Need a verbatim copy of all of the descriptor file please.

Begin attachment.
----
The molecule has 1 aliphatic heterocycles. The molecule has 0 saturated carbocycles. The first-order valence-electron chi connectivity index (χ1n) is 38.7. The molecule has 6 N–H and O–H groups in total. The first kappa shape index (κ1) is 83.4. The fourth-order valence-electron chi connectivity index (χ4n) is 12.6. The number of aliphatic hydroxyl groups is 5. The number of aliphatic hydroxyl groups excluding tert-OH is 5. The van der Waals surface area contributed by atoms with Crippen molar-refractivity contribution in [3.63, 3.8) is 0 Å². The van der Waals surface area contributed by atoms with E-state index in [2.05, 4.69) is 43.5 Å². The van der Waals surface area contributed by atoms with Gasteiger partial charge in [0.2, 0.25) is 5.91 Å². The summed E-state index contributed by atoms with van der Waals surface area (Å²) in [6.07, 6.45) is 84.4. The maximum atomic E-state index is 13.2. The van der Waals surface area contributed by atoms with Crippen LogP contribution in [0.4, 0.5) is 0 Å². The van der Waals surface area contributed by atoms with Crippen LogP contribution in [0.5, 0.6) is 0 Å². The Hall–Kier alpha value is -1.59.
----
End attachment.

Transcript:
The molecule has 1 aliphatic heterocycles. The molecule has 0 saturated carbocycles. The first-order valence-electron chi connectivity index (χ1n) is 38.7. The molecule has 6 N–H and O–H groups in total. The first kappa shape index (κ1) is 83.4. The fourth-order valence-electron chi connectivity index (χ4n) is 12.6. The number of aliphatic hydroxyl groups is 5. The number of aliphatic hydroxyl groups excluding tert-OH is 5. The van der Waals surface area contributed by atoms with Crippen molar-refractivity contribution in [3.63, 3.8) is 0 Å². The van der Waals surface area contributed by atoms with E-state index in [2.05, 4.69) is 43.5 Å². The van der Waals surface area contributed by atoms with Gasteiger partial charge in [0.2, 0.25) is 5.91 Å². The summed E-state index contributed by atoms with van der Waals surface area (Å²) in [6.07, 6.45) is 84.4. The maximum atomic E-state index is 13.2. The van der Waals surface area contributed by atoms with Crippen LogP contribution in [0.4, 0.5) is 0 Å². The van der Waals surface area contributed by atoms with Crippen LogP contribution in [0.5, 0.6) is 0 Å². The Hall–Kier alpha value is -1.59.